Cyprus has until Monday to figure out a way to raise the $5.8 billion they’ll need in exchange for the $10 billion bailout package the EU and IMF has put on the table to save their flailing banks and guard against a sudden exit from the eurozone — and although the legislature rejected the idea of imposing a one-off ‘tax’ on deposits earlier this week because of the vociferous public outcry, the bottom fell out of their Russian Plan B and they’re getting seriously desperate. Via Reuters:

Cyprus said on Saturday it would tax big savers at its largest bank in a dramatic U-turn as it raced to satisfy European partners and seal an 11th-hour bailout deal to avert financial collapse. …

His counterparts in Europe’s 17-nation currency union scheduled talks in Brussels for Sunday evening to see if the numbers add up, taking the crisis down to the wire. …

Government officials held talks through the day at the finance ministry with Cyprus’s ‘troika’ of lenders – the EU, ECB and IMF. Angry demonstrators outside chanted “resign, resign!” …

Rebuffed by the Kremlin, Sarris said on Saturday talks with the troika were centered on a possibly levy of around 25 percent on savings over and above 100,000 euros at failing No. 1 lender Bank of Cyprus. …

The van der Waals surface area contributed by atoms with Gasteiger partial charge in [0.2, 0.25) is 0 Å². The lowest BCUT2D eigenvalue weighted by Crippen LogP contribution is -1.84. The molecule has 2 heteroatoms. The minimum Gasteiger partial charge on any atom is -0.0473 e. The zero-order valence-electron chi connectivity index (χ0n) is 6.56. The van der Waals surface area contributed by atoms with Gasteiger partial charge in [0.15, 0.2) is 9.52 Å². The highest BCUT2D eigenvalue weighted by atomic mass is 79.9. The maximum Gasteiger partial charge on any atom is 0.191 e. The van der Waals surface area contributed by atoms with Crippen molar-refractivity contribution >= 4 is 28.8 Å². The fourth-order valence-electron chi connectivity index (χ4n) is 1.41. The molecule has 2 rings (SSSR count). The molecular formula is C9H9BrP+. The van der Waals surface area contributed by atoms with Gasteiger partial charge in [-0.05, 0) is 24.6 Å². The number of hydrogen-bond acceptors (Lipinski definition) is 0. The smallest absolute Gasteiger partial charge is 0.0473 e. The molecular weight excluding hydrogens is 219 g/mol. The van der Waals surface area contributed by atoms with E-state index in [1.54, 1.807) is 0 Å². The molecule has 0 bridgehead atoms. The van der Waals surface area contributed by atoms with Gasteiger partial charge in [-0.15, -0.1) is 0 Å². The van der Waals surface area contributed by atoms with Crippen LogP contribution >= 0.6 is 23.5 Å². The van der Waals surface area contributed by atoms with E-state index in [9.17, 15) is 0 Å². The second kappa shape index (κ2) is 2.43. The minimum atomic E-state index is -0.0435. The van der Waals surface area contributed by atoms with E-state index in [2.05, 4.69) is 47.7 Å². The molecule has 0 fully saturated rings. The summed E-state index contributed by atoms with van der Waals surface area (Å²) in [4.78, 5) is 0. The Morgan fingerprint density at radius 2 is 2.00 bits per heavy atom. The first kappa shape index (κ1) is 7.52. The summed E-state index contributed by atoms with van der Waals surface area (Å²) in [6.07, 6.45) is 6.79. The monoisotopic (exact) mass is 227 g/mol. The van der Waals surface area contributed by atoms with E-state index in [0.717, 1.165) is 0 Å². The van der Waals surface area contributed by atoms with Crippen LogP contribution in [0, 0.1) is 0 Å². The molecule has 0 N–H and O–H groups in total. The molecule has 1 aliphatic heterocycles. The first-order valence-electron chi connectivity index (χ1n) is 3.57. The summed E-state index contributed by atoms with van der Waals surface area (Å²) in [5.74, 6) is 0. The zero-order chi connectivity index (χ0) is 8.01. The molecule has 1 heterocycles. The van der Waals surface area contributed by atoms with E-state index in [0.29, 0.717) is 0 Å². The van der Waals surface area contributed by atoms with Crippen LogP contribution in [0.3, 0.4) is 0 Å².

Racing to placate its European partners, Cypriot lawmakers voted in late-night session on Friday to nationalize state pensions and split failing lenders into good and bad banks – a measure likely to be applied to No.2 lender Cyprus Popular Bank, also known as Laiki.

Oof. Germany probably isn’t going to go for that nationalizing-pensions plan, and I’d wager that Cypriots probably have something to say about it, too. That’s the pesky thing about debt crises, though: They reliably do not end well, for anybody. They’re going to have to pay for this somehow, and one way or another, it’s going to hurt. Take heed, planet Earth.